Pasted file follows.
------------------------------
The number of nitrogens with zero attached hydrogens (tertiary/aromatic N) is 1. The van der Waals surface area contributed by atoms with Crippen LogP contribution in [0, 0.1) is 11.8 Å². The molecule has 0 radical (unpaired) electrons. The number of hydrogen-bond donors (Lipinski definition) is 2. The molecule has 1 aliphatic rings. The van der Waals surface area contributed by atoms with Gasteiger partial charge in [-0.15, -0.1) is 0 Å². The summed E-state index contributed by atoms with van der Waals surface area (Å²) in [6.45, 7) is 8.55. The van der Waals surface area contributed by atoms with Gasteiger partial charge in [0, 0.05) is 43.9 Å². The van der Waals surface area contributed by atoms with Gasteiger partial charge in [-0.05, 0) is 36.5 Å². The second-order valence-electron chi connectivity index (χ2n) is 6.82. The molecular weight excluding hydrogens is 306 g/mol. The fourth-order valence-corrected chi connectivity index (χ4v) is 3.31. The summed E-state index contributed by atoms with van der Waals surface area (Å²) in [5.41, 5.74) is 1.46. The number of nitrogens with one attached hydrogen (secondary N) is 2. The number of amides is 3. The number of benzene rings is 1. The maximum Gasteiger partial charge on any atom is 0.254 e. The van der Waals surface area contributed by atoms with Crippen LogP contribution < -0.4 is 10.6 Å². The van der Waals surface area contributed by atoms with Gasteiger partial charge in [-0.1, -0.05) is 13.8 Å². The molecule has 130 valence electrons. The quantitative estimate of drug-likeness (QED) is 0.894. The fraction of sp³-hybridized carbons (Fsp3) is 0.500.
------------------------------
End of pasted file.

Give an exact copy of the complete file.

The number of nitrogens with zero attached hydrogens (tertiary/aromatic N) is 1. The van der Waals surface area contributed by atoms with Crippen LogP contribution in [0, 0.1) is 11.8 Å². The molecule has 0 radical (unpaired) electrons. The number of hydrogen-bond donors (Lipinski definition) is 2. The molecule has 1 aliphatic rings. The van der Waals surface area contributed by atoms with Gasteiger partial charge in [-0.15, -0.1) is 0 Å². The summed E-state index contributed by atoms with van der Waals surface area (Å²) in [6.45, 7) is 8.55. The van der Waals surface area contributed by atoms with Gasteiger partial charge in [0, 0.05) is 43.9 Å². The van der Waals surface area contributed by atoms with Gasteiger partial charge in [-0.05, 0) is 36.5 Å². The second-order valence-electron chi connectivity index (χ2n) is 6.82. The molecular weight excluding hydrogens is 306 g/mol. The fourth-order valence-corrected chi connectivity index (χ4v) is 3.31. The summed E-state index contributed by atoms with van der Waals surface area (Å²) in [5.41, 5.74) is 1.46. The number of nitrogens with one attached hydrogen (secondary N) is 2. The number of amides is 3. The number of benzene rings is 1. The maximum Gasteiger partial charge on any atom is 0.254 e. The van der Waals surface area contributed by atoms with Crippen LogP contribution < -0.4 is 10.6 Å². The van der Waals surface area contributed by atoms with Gasteiger partial charge in [-0.1, -0.05) is 13.8 Å². The molecule has 130 valence electrons. The quantitative estimate of drug-likeness (QED) is 0.894. The fraction of sp³-hybridized carbons (Fsp3) is 0.500.